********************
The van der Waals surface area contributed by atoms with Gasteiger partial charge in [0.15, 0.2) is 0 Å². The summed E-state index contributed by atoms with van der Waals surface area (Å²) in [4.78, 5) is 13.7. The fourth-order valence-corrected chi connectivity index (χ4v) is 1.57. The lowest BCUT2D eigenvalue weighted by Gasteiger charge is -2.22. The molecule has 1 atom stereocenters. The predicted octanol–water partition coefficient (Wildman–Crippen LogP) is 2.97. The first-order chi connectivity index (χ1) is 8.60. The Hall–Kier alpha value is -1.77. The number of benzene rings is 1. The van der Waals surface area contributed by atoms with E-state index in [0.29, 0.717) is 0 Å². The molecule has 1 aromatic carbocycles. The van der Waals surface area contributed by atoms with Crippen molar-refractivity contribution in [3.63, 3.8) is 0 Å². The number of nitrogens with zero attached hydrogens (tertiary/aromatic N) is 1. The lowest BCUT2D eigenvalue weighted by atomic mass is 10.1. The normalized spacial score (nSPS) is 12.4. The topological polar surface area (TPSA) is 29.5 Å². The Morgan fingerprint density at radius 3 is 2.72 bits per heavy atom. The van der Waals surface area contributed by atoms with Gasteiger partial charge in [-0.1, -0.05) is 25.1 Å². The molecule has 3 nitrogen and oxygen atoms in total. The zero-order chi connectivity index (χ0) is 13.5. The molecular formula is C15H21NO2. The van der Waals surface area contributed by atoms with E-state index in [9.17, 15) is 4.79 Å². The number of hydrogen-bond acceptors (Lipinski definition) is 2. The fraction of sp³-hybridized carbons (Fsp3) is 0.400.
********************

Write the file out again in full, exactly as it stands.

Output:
The van der Waals surface area contributed by atoms with Gasteiger partial charge in [0.15, 0.2) is 0 Å². The summed E-state index contributed by atoms with van der Waals surface area (Å²) in [4.78, 5) is 13.7. The fourth-order valence-corrected chi connectivity index (χ4v) is 1.57. The lowest BCUT2D eigenvalue weighted by Gasteiger charge is -2.22. The molecule has 1 atom stereocenters. The predicted octanol–water partition coefficient (Wildman–Crippen LogP) is 2.97. The first-order chi connectivity index (χ1) is 8.60. The Hall–Kier alpha value is -1.77. The number of benzene rings is 1. The van der Waals surface area contributed by atoms with E-state index in [0.29, 0.717) is 0 Å². The molecule has 1 aromatic carbocycles. The van der Waals surface area contributed by atoms with Crippen molar-refractivity contribution in [3.63, 3.8) is 0 Å². The number of nitrogens with zero attached hydrogens (tertiary/aromatic N) is 1. The lowest BCUT2D eigenvalue weighted by atomic mass is 10.1. The normalized spacial score (nSPS) is 12.4. The topological polar surface area (TPSA) is 29.5 Å². The Morgan fingerprint density at radius 3 is 2.72 bits per heavy atom. The van der Waals surface area contributed by atoms with Gasteiger partial charge in [-0.1, -0.05) is 25.1 Å². The molecule has 3 nitrogen and oxygen atoms in total. The zero-order chi connectivity index (χ0) is 13.5. The molecular formula is C15H21NO2. The van der Waals surface area contributed by atoms with E-state index in [9.17, 15) is 4.79 Å². The number of hydrogen-bond acceptors (Lipinski definition) is 2. The fraction of sp³-hybridized carbons (Fsp3) is 0.400.